Posted: Mon Apr 11, 2011 12:39 pm
by Lord High Everything Esle
You have several choices for Tudors


Come to Kentwell as a participant, sadly you have missed the application system for this year.

Or google these groups

Melford hys Players
Hungerford Household
Tudor Group

However if you are interested in religion I have several Tudor and Jacobean facsimile texts for sale.

Re: Elizabethan or Jacobean groups

Posted: Mon Apr 11, 2011 6:18 pm
by nick19thind
Dave, those religious texts sound interesting. Are they copies of originals?

Costume-wise, what types of doublet and breeches were worn by the middling-sort and gentry from the 1550s-1640s? Would i have to buy several costumes or were there certain styles that remained in use throughout the period ( i remember reading somewhere that c17 Puritan clothing was several years behind current fashions)? How much would they cost and who makes the best stuff?

Re: Elizabethan or Jacobean groups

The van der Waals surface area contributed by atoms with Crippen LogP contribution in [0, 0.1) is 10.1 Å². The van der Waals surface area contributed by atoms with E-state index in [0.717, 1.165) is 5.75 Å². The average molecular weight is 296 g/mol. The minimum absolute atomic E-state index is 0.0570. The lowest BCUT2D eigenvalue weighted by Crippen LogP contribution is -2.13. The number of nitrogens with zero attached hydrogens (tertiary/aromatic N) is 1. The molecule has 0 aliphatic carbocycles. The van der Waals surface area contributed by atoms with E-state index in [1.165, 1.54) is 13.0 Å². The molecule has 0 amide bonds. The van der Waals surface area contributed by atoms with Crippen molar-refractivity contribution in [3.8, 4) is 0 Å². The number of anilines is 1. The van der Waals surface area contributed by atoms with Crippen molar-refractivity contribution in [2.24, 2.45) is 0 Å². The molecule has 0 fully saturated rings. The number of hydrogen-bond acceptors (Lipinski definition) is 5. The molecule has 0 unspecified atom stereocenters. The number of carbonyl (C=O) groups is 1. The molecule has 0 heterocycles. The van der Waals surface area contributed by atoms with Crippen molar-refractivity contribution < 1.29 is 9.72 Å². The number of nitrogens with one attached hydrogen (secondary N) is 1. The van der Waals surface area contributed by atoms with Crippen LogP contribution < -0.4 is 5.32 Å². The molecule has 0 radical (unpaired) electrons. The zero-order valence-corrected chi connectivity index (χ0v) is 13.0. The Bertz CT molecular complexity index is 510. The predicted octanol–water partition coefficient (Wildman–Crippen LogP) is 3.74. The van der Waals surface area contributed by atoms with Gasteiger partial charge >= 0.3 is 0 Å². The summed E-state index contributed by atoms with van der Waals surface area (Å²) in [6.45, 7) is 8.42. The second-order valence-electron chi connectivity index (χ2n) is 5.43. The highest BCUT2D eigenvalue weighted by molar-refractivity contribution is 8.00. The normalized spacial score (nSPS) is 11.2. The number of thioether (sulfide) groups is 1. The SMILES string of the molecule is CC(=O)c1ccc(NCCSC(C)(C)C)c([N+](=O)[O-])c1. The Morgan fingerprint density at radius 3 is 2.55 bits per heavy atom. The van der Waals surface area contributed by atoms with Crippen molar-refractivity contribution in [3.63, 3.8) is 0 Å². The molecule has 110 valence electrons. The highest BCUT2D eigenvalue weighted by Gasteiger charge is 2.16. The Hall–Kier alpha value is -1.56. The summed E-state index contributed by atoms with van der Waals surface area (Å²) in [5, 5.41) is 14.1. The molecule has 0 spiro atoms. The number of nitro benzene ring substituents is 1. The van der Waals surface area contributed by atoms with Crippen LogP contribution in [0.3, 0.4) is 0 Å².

Posted: Wed Apr 13, 2011 12:53 pm
by Lord High Everything Esle
nick19thind wrote:Dave, those religious texts sound interesting. Are they copies of originals?

Costume-wise, what types of doublet and breeches were worn by the middling-sort and gentry from the 1550s-1640s? Would i have to buy several costumes or were there certain styles that remained in use throughout the period ( i remember reading somewhere that c17 Puritan clothing was several years behind current fashions)? How much would they cost and who makes the best stuff?


The books are facsimiles of 16th and 17th texts printed on machine made laid paper, so they pass muster when rebound. They are mostly part of the English Experience Series and can be quite expensive if bought online.

On the other hand the texts are all on EEBO if you can find a library that will let you use it - the BL or some Universities.

Costume etc - how high is a piece of string or how long is the sky!! Only you can decide.

I suspect that costumiers are busy with orders for this Summer but if you want some basic clothing you should try Sally Pointer who sells "off the peg".

If you go to Kentwell this Summer and go to "the Hare" or "the Swan" in Melford in the evening you will find many Kentwellies to talk to. They can answer all of your questions.

Re: Elizabethan or Jacobean groups

Posted: Wed Apr 13, 2011 6:08 pm
by nick19thind
Dave, i don't know much about costumes so i'll need the advice of other re-enactors. I'm looking for something reasonably authentic but not too expensive. Do any of your religious texts cover the Henrican, Marian or Elizabethan persecutions of Catholics and Protestants?